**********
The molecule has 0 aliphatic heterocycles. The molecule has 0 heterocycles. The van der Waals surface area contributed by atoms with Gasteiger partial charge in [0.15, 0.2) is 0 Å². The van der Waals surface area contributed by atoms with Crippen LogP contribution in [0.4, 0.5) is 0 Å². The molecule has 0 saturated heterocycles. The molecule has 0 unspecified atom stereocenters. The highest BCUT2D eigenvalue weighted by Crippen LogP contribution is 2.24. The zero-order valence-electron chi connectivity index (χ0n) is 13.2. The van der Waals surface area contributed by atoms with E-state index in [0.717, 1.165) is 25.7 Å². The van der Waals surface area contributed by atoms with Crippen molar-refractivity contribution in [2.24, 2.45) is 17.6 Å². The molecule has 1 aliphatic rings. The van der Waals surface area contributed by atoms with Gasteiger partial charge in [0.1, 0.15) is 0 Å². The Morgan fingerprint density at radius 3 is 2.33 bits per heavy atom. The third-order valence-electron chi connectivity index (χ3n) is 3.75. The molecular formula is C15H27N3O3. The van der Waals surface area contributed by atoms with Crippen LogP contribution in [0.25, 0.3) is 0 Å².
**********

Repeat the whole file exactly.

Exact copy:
The molecule has 0 aliphatic heterocycles. The molecule has 0 heterocycles. The van der Waals surface area contributed by atoms with Gasteiger partial charge in [0.15, 0.2) is 0 Å². The van der Waals surface area contributed by atoms with Crippen LogP contribution in [0.4, 0.5) is 0 Å². The molecule has 0 saturated heterocycles. The molecule has 0 unspecified atom stereocenters. The highest BCUT2D eigenvalue weighted by Crippen LogP contribution is 2.24. The zero-order valence-electron chi connectivity index (χ0n) is 13.2. The van der Waals surface area contributed by atoms with E-state index in [0.717, 1.165) is 25.7 Å². The van der Waals surface area contributed by atoms with Crippen molar-refractivity contribution in [2.24, 2.45) is 17.6 Å². The molecule has 1 aliphatic rings. The van der Waals surface area contributed by atoms with Gasteiger partial charge in [0.1, 0.15) is 0 Å². The Morgan fingerprint density at radius 3 is 2.33 bits per heavy atom. The third-order valence-electron chi connectivity index (χ3n) is 3.75. The molecular formula is C15H27N3O3. The van der Waals surface area contributed by atoms with Crippen LogP contribution in [0.25, 0.3) is 0 Å².